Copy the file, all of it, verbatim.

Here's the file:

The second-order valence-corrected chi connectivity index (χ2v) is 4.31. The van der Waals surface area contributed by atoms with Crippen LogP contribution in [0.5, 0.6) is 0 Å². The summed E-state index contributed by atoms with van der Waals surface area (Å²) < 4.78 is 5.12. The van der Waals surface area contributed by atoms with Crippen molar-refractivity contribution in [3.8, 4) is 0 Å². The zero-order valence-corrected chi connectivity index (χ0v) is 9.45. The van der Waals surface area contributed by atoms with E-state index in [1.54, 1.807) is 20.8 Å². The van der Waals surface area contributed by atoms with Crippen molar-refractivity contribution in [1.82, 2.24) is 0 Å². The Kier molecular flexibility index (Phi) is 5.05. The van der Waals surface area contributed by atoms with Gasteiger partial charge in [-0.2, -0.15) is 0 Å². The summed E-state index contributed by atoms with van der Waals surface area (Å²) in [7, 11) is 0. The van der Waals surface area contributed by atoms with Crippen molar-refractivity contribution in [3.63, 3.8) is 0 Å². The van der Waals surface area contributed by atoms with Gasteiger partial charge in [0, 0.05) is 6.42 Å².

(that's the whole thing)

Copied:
The second-order valence-corrected chi connectivity index (χ2v) is 4.31. The van der Waals surface area contributed by atoms with Crippen LogP contribution in [0.5, 0.6) is 0 Å². The summed E-state index contributed by atoms with van der Waals surface area (Å²) < 4.78 is 5.12. The van der Waals surface area contributed by atoms with Crippen molar-refractivity contribution in [3.8, 4) is 0 Å². The zero-order valence-corrected chi connectivity index (χ0v) is 9.45. The van der Waals surface area contributed by atoms with E-state index in [1.54, 1.807) is 20.8 Å². The van der Waals surface area contributed by atoms with Crippen molar-refractivity contribution in [1.82, 2.24) is 0 Å². The Kier molecular flexibility index (Phi) is 5.05. The van der Waals surface area contributed by atoms with Gasteiger partial charge in [-0.2, -0.15) is 0 Å². The summed E-state index contributed by atoms with van der Waals surface area (Å²) in [7, 11) is 0. The van der Waals surface area contributed by atoms with Crippen molar-refractivity contribution in [3.63, 3.8) is 0 Å². The van der Waals surface area contributed by atoms with Gasteiger partial charge in [0, 0.05) is 6.42 Å².